Thailand: Economy records sharpest contraction since 1998 in Q2
August 17, 2020
GDP declined at a more pronounced pace of 12.2% year-on-year in the second quarter, below the 2.0% contraction recorded in the first quarter. Q2's figure marked the worst reading since the Asian financial crisis in 1997–1998 as fallout from the Covid-19 pandemic pummeled household spending, fixed investment and exports. That said, the figure came in slightly above market expectations of a 13.0% contraction.
Household spending contracted 6.6% in Q2, marking the steepest decline since Q3 1998 (Q1: +2.7% yoy), due to disruptions from lockdown measures to contain the health crisis and a worsening labor market. Fixed investment contracted 8.0% in Q2, marking the worst result since Q1 2014 (Q1: -6.5% yoy), amid elevated uncertainty. In contrast, government spending bounced back after having been constrained by a delayed budget in the previous quarter, growing 1.4% in Q2 (Q1: -2.8% yoy).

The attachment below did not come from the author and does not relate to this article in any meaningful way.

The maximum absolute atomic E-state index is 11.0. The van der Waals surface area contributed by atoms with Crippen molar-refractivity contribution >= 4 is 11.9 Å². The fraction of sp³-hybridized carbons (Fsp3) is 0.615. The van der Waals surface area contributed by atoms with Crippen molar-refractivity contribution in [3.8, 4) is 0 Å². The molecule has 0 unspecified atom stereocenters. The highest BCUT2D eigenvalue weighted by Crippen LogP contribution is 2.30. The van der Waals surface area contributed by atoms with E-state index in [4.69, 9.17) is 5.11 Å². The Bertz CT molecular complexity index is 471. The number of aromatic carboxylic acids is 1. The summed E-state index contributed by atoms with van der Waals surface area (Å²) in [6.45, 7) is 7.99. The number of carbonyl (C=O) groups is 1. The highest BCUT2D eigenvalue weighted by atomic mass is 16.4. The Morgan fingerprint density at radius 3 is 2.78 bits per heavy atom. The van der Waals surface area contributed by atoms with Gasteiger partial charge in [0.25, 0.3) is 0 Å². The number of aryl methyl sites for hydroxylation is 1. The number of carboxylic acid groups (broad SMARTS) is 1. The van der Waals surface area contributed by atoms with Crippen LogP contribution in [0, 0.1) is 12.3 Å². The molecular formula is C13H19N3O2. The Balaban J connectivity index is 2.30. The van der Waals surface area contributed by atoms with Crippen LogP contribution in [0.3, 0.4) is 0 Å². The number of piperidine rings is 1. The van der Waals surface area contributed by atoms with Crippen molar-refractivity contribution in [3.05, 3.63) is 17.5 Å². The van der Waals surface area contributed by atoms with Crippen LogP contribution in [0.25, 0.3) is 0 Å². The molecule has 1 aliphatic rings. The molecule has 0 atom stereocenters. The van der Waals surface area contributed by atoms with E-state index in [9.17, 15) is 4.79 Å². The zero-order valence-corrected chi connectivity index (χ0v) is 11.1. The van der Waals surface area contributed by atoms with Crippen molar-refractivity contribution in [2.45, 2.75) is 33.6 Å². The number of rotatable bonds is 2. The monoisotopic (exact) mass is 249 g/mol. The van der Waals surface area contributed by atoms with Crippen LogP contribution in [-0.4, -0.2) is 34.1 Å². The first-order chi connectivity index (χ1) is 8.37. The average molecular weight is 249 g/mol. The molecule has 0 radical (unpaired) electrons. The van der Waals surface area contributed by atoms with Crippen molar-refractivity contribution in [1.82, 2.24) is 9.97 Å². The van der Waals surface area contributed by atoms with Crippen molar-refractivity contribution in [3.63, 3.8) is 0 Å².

On the external front, exports of goods and services nosedived 28.3% in Q2 (Q1: -7.3% yoy) as tourist arrivals evaporated due to border closures and external demand for goods plummeted. In addition, imports of goods and services tumbled 23.3% in Q2 (Q1: -3.1% yoy), reflecting the weak domestic economy.
On a seasonally-adjusted quarter-on-quarter basis, GDP declined 9.7% in Q2 from the previous period's 2.5% fall.
The grim GDP release confirms that Thailand’s economy fell deeper into recession in the second quarter. Commenting on their outlook ahead, Nomura analysts Charnon Boonnuch and Euben Paracuelles explain:
“We revise down our 2020 GDP growth forecast to -7.6% from -6.3%. […] The downward revision mainly reflects our more cautious view that there will be a limited recovery in tourist arrivals to still close to zero in H2, as the reopening of international borders will likely be sluggish amid the COVID-19 pandemic. Our forecast also takes into account rising political uncertainty due to the escalating street protests at a time of the deepening economic recession, which will likely weigh further on the pace of recovery in H2.“